It was a full day's drive from Canberra to Balranald, with time only for a coffee stop in Wagga Wagga, icecream and diesel in Narandra counts as a stop. The Blessed Bean Cafe is conveniently on the highway west of Wagga. There were several accommodation options in Balranald. Had it not been closed due to rain we would have stayed at The Willows, a free National Parks spot on the side of the Murrumbidgee River out of town, so we went to the riverside Balranald Caravan Park instead . On our way to meet up with friends at the Shamrock Hotel Bistro, we realised that there is free van parking, with showers, behind the information centre. Or we could have stayed at the Shamrock Hotel/Motel.
My impression, driving west was of green turning toward brown, despite recent rain, and of hills flattening slowly into the Hay Plain, an unimaginably wide expanse of flat ground that goes on for hours.
1) It is well-run and tightly controlled by NSWNPs and the Indigenous Elders.
2) It is home to a wealth of flora (slideshow) and fauna that are at home in arid areas as the lake has been dry for 10,000 years since the end of the Ice Age.
3) It has some stunning natural landscapes, especially the lunette at the lunette NE of Lake Mungo, shown white in small map (slideshow).
4) t is a case study of desertification brought about by overgrazing in the 19th and 20th centuries, and a reminder of how tough it was for the uninvited settlers, (slideshow).
5) It is the location of Australia's oldest prehistory. The discovery of Mungo Lady and Mungo Man pushed back the dates of Australian prehistory to 42,000 years ago.
We were extraordinarily lucky! Arid areas get very little rain, but the week before we went the roads were closed because of rain until the morning we arrived. The recent rain meant that grass was growing and small flowers were blooming. We stayed four nights and the evening before we were due to leave, they announced that the park would close again.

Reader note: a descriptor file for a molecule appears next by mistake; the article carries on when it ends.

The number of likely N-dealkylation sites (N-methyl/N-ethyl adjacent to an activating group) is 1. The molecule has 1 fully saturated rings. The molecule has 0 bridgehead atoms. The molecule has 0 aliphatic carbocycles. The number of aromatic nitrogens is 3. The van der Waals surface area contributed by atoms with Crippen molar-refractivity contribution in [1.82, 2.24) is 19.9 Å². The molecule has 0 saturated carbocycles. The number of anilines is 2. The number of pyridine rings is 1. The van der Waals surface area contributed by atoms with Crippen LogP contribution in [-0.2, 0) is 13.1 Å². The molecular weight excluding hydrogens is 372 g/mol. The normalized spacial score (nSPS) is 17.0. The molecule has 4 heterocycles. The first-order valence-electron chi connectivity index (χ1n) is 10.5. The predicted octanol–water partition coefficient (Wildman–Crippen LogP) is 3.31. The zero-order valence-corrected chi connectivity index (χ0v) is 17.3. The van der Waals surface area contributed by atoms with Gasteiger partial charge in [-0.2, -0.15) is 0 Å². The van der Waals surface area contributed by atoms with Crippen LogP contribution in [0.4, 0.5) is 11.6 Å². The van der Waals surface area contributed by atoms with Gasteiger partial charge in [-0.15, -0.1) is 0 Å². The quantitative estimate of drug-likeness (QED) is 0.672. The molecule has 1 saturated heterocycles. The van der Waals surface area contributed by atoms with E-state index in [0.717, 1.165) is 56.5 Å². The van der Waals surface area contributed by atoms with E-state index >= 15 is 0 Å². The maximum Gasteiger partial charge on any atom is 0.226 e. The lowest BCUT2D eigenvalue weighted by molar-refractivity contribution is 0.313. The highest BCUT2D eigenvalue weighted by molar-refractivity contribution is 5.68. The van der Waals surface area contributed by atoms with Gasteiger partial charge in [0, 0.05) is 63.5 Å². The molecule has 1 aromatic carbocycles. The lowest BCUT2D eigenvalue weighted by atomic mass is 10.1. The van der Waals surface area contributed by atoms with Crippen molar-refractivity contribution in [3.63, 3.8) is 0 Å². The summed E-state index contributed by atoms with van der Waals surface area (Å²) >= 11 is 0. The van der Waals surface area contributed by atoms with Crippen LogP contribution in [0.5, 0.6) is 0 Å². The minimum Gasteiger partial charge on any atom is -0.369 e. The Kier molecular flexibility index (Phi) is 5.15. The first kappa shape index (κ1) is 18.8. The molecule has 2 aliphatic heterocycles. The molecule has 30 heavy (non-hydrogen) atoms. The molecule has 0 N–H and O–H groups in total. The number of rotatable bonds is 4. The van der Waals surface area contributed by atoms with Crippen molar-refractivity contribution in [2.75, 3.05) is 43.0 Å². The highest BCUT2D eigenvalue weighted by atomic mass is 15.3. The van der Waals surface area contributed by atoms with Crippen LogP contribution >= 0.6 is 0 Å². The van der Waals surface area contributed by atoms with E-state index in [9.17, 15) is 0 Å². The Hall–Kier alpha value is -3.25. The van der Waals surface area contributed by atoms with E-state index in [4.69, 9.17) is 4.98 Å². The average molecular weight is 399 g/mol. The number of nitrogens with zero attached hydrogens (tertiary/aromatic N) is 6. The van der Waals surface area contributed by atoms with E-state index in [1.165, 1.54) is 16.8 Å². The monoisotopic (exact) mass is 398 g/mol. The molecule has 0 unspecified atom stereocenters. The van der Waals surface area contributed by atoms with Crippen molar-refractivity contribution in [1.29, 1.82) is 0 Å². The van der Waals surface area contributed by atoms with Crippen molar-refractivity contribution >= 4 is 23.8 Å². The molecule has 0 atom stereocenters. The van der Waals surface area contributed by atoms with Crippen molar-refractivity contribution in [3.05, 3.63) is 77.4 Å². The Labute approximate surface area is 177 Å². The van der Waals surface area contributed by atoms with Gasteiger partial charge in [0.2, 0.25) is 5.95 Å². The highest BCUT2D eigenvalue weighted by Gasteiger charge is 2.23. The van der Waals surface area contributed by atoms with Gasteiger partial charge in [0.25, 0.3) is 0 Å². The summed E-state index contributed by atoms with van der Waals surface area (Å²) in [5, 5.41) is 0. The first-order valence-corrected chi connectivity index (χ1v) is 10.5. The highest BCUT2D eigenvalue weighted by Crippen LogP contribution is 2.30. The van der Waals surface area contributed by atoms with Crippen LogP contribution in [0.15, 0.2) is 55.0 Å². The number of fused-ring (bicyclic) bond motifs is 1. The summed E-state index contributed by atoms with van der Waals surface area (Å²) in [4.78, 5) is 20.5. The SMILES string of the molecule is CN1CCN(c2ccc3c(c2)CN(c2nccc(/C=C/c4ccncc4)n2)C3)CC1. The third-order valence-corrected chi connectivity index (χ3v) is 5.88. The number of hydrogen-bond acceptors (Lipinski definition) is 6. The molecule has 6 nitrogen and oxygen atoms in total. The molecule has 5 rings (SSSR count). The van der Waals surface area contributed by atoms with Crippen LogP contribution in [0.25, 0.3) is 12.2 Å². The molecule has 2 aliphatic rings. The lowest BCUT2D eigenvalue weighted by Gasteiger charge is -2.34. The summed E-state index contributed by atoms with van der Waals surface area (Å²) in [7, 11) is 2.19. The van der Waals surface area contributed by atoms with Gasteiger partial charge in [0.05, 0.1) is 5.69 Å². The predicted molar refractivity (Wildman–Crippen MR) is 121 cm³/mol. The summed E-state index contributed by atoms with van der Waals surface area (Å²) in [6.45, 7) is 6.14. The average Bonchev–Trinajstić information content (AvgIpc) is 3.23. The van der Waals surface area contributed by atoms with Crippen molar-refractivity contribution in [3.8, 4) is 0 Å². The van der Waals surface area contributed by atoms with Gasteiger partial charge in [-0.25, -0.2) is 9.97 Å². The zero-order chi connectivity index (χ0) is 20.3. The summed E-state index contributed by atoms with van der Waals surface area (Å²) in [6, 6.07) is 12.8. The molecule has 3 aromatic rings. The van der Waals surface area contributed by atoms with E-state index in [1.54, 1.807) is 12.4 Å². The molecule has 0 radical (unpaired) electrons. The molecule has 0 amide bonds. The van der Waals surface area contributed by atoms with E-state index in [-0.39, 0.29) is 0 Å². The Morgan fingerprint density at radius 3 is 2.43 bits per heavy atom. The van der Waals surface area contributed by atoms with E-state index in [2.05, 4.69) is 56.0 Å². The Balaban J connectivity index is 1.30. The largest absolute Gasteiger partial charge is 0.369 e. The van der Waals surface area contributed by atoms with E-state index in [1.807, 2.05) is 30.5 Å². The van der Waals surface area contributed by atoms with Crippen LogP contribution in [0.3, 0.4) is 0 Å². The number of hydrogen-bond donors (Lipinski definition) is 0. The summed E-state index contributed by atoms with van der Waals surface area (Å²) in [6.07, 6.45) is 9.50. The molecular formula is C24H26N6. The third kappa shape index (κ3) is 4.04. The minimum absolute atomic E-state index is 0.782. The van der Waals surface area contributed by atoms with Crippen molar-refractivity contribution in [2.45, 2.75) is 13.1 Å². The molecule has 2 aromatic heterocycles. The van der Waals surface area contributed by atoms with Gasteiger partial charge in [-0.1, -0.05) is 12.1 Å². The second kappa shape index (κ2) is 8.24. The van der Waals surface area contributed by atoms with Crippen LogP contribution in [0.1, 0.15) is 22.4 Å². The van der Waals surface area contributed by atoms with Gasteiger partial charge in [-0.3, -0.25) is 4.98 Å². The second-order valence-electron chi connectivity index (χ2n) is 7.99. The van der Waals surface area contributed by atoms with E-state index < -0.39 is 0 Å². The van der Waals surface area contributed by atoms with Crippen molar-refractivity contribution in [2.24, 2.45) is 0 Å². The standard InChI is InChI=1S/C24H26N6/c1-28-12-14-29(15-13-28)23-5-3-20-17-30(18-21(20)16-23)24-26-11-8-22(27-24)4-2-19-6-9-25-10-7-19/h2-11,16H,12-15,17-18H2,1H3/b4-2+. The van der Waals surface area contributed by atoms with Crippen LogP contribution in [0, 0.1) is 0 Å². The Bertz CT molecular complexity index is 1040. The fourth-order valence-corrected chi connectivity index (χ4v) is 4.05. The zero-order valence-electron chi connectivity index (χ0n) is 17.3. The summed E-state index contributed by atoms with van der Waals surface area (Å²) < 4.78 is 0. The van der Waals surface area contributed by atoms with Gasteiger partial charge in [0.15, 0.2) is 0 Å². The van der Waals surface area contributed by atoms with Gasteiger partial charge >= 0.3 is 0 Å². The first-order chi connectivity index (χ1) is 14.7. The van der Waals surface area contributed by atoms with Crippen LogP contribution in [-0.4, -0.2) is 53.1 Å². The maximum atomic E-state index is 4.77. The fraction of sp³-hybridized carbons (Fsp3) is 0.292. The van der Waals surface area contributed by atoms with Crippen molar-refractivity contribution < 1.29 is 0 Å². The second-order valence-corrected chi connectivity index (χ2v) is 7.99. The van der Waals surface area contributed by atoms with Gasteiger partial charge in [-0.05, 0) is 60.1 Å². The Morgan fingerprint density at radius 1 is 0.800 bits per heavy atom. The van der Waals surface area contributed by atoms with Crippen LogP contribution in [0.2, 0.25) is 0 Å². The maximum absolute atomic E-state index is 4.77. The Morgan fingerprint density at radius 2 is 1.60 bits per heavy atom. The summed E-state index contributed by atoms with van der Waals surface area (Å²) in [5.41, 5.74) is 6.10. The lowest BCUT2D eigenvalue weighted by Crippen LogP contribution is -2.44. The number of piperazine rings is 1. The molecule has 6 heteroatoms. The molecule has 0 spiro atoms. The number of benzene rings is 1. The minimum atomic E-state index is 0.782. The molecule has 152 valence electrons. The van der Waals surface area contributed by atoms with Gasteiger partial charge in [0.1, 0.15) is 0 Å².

On the way home we stopped at Hay to visit the restored railway station and the Dunera Boys Museum housed there. We spent a night at the Griffith Showground and enjoyed traditional Australian Inland Chinese Food at the Happy Dragon Restaurant, drove around the city of Griffith noting how Walter Burley and Marion Mahoney Griffin left their mark on Griffith town planning. Banna Avenue has a large number of international restaurants and we stocked up on fresh Indian groceries at the Veggie Basket Indian grocery store. There was an interesting exhibition, Concrete: Art Design Architecture, at the Regional Art Gallery in Banna Avenue.
The towns we passed through after Griffith all require revisiting: notably Barellan, with its Big Tennis Racquet in honour of Evonne Gulagong, Stockingbingal, which seemed particularly charming, and Harden-Murrumburrah with the Light Horse Hotel and bronze sculptures that tell stories from the Australian campaign in Gallipoli.